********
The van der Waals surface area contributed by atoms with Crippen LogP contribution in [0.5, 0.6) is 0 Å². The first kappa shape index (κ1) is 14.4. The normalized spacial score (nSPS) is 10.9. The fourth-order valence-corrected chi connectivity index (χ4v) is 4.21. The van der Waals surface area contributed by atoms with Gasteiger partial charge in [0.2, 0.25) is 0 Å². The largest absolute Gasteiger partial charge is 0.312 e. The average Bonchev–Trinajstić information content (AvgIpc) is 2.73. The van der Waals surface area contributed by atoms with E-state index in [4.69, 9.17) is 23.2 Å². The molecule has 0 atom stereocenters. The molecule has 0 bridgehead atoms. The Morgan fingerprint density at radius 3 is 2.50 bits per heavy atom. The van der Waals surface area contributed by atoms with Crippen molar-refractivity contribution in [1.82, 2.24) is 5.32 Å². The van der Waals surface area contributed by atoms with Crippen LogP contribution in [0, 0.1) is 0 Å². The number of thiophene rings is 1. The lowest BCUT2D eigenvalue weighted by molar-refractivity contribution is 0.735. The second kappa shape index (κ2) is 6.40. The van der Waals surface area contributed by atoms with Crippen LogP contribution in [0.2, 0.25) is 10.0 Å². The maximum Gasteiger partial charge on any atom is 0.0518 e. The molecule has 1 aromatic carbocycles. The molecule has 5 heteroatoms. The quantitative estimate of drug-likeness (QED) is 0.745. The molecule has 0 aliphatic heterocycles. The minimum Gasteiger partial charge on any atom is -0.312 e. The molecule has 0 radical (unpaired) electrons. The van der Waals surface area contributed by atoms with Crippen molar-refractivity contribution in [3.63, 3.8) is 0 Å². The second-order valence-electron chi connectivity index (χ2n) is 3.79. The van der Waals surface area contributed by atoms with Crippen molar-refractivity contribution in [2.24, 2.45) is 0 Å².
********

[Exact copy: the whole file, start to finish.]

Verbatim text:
The van der Waals surface area contributed by atoms with Crippen LogP contribution in [0.5, 0.6) is 0 Å². The first kappa shape index (κ1) is 14.4. The normalized spacial score (nSPS) is 10.9. The fourth-order valence-corrected chi connectivity index (χ4v) is 4.21. The van der Waals surface area contributed by atoms with Gasteiger partial charge in [0.2, 0.25) is 0 Å². The largest absolute Gasteiger partial charge is 0.312 e. The average Bonchev–Trinajstić information content (AvgIpc) is 2.73. The van der Waals surface area contributed by atoms with E-state index in [4.69, 9.17) is 23.2 Å². The molecule has 0 atom stereocenters. The molecule has 0 bridgehead atoms. The Morgan fingerprint density at radius 3 is 2.50 bits per heavy atom. The van der Waals surface area contributed by atoms with Crippen molar-refractivity contribution in [1.82, 2.24) is 5.32 Å². The van der Waals surface area contributed by atoms with Crippen LogP contribution in [0, 0.1) is 0 Å². The number of thiophene rings is 1. The lowest BCUT2D eigenvalue weighted by molar-refractivity contribution is 0.735. The second kappa shape index (κ2) is 6.40. The van der Waals surface area contributed by atoms with Crippen LogP contribution in [0.2, 0.25) is 10.0 Å². The maximum Gasteiger partial charge on any atom is 0.0518 e. The molecule has 1 aromatic carbocycles. The molecule has 5 heteroatoms. The quantitative estimate of drug-likeness (QED) is 0.745. The molecule has 0 aliphatic heterocycles. The minimum Gasteiger partial charge on any atom is -0.312 e. The molecule has 0 radical (unpaired) electrons. The van der Waals surface area contributed by atoms with Crippen molar-refractivity contribution in [3.63, 3.8) is 0 Å². The second-order valence-electron chi connectivity index (χ2n) is 3.79. The van der Waals surface area contributed by atoms with Crippen molar-refractivity contribution in [2.24, 2.45) is 0 Å².